As of 2014, a Class C felony is the third-most serious class of felony, which is punishable by a maximum of seven years in prison. Class C felonies include crimes such as theft, possession of a controlled substance, second-degree statutory rape and first-degree involuntary manslaughter.
In some cases, the punishment for a Class C felony may not include a prison sentence, but instead one year of jail time and a fine of up to $50,000. In addition to Missouri, there are another 21 states that also have Class C or Class 3 felonies, including Alabama, New York, Connecticut, Maine and Washington.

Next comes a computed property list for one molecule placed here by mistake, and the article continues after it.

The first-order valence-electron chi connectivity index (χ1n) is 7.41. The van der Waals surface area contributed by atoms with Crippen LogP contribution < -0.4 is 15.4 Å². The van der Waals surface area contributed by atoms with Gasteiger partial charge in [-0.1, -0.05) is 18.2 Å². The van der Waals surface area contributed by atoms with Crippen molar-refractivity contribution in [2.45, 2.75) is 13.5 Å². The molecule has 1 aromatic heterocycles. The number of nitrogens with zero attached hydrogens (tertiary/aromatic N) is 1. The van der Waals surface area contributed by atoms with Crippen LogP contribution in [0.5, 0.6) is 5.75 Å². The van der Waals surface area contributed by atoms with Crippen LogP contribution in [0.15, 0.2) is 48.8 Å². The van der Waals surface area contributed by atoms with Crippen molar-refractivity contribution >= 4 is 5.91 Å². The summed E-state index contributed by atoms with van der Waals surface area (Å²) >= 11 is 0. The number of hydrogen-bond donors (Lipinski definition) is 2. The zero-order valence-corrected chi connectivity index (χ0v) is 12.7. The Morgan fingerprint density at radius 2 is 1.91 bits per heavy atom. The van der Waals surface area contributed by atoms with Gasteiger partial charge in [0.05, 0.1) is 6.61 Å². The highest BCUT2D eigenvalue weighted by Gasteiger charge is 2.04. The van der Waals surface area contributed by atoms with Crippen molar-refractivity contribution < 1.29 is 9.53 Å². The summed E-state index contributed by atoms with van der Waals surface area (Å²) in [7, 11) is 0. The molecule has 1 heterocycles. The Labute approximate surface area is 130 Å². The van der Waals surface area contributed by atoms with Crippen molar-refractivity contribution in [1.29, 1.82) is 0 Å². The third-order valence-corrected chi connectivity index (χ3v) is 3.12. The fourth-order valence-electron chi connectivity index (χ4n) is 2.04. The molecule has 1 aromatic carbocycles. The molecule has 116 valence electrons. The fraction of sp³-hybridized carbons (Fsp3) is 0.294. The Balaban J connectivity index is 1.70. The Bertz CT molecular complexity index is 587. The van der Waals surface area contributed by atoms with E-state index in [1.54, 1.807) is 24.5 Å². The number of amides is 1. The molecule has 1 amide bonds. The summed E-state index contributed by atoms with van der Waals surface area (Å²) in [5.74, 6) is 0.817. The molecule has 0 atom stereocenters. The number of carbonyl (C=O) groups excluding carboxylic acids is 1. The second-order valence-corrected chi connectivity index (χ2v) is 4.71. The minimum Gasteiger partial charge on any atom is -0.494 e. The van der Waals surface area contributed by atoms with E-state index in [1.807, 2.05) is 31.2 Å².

Missouri is set to change the sentencing standards for both felonies and misdemeanors beginning on Jan. 1, 2017. In addition to the standard Class A, B, C and D felonies, Missouri is adding a new Class E felony, which is punishable by a prison term of less than four years. The new Class C felony is punishable by a prison sentence between three and 10 years. In addition, the new Class D felony uses the sentencing terms for the original Class C felony, meaning these offenses are punishable by a period of less than seven full years in prison.